- Author: Edward Graham
- Date: November 23, 2021
A group of Sinai Hospital employees involved with their shuttle, stand around the new service’s vehicles. All too often, the…
Mobility managers are often described as the “boots on the ground’ professionals who address the mobility and transportation needs of a variety of riders, particularly individuals with disabilities, older adults, and those with low income.
Often, to ensure that they have a full bag of solutions, mobility managers must “make the case” for new or varied transportation service and create innovative and flexible solutions to address the unique challenges that riders face. Among the long list of skills that mobility managers use to create viable community transportation solutions are advocacy skills.
Recently, NCMM and the National Rural Transit Assistance Program (National RTAP) collaborated to update a long-standing National RTAP product, Advocating for your Transit System technical brief. As indicated in the textbox below, transit managers and mobility managers can work together to identify the community forums that are the most appropriate to support advocacy.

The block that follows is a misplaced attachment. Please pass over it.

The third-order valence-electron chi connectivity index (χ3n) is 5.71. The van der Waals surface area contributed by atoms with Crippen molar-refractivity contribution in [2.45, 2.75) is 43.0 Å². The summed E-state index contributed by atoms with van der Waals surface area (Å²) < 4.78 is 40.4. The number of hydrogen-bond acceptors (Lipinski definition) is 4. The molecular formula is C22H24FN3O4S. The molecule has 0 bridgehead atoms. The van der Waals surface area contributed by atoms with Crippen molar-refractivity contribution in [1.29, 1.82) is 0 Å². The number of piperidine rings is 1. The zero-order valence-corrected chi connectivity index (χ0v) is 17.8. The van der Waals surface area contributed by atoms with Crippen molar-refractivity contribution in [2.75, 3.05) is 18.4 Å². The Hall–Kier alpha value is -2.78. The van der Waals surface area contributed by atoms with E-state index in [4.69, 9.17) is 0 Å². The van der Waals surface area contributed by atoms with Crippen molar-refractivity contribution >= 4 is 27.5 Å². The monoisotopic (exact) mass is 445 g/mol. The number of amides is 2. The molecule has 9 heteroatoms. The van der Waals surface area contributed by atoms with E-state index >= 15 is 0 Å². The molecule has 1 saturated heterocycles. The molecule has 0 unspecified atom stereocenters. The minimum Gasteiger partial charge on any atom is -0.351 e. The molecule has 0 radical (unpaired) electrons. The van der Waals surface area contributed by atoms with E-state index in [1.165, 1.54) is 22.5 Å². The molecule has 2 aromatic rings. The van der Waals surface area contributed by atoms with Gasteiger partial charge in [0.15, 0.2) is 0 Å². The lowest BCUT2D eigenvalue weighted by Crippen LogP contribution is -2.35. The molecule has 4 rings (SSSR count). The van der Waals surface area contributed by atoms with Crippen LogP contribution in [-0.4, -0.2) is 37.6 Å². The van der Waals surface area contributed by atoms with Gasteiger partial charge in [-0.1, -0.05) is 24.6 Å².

Advocacy versus Lobbying
Advocacy is not lobbying. The National Council of Non-profits offers the following distinction. Lobbying is communicating with decision makers (elected officials and staff; voters on ballot measures), about existing or potential legislation, and urging a vote for or against. All three components of this definition are required: decision makers, actual legislation, AND asking for a vote. Federal dollars, including those that may support salaries, cannot be used to support lobbying. Conversely, the Council describes advocacy as any action that speaks in favor of, recommends, argues for a cause, supports, or defends, or pleads on behalf of others.
It includes public education, regulatory work, litigation, and work before administrative bodies, lobbying, nonpartisan voter registration, nonpartisan voter education, and more.
18 Tips for Advocacy
The following tips can be useful for transit and mobility management professionals to inform, educate, and advocate in their communities. Even better, is when human service and transit professionals collaborate to facilitate the consideration of accessible community transportation services.
Judy Shanley, PhD. is the Easterseals Director of NCMM. Cara Marcus, MSLIS, is the Resource Center Manager for National RTAP.
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